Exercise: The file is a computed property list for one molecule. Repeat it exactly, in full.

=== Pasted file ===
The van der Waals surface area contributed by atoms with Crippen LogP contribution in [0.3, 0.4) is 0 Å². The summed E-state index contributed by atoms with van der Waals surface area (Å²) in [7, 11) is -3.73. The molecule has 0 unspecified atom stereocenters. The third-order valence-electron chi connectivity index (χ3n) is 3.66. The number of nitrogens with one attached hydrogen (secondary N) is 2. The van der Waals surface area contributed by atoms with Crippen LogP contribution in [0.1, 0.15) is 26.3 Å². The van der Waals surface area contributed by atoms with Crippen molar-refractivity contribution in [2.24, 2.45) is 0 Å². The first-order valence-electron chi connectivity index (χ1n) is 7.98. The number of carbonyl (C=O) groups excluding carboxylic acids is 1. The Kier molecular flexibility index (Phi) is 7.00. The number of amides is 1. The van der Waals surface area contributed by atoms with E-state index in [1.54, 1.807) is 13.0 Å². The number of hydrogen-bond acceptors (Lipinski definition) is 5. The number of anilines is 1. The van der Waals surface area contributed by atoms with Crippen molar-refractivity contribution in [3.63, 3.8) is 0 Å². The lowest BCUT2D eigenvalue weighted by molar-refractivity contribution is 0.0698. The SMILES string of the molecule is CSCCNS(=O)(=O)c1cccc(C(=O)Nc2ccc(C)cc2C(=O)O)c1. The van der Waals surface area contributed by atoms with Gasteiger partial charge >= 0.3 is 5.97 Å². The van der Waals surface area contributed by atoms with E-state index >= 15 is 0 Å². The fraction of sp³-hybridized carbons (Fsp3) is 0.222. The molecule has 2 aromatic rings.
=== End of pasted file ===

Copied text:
The van der Waals surface area contributed by atoms with Crippen LogP contribution in [0.3, 0.4) is 0 Å². The summed E-state index contributed by atoms with van der Waals surface area (Å²) in [7, 11) is -3.73. The molecule has 0 unspecified atom stereocenters. The third-order valence-electron chi connectivity index (χ3n) is 3.66. The number of nitrogens with one attached hydrogen (secondary N) is 2. The van der Waals surface area contributed by atoms with Crippen LogP contribution in [0.1, 0.15) is 26.3 Å². The van der Waals surface area contributed by atoms with Crippen molar-refractivity contribution in [2.24, 2.45) is 0 Å². The first-order valence-electron chi connectivity index (χ1n) is 7.98. The number of carbonyl (C=O) groups excluding carboxylic acids is 1. The Kier molecular flexibility index (Phi) is 7.00. The number of amides is 1. The van der Waals surface area contributed by atoms with E-state index in [1.54, 1.807) is 13.0 Å². The number of hydrogen-bond acceptors (Lipinski definition) is 5. The number of anilines is 1. The van der Waals surface area contributed by atoms with Crippen molar-refractivity contribution in [3.63, 3.8) is 0 Å². The lowest BCUT2D eigenvalue weighted by molar-refractivity contribution is 0.0698. The SMILES string of the molecule is CSCCNS(=O)(=O)c1cccc(C(=O)Nc2ccc(C)cc2C(=O)O)c1. The van der Waals surface area contributed by atoms with Gasteiger partial charge >= 0.3 is 5.97 Å². The van der Waals surface area contributed by atoms with E-state index >= 15 is 0 Å². The fraction of sp³-hybridized carbons (Fsp3) is 0.222. The molecule has 2 aromatic rings.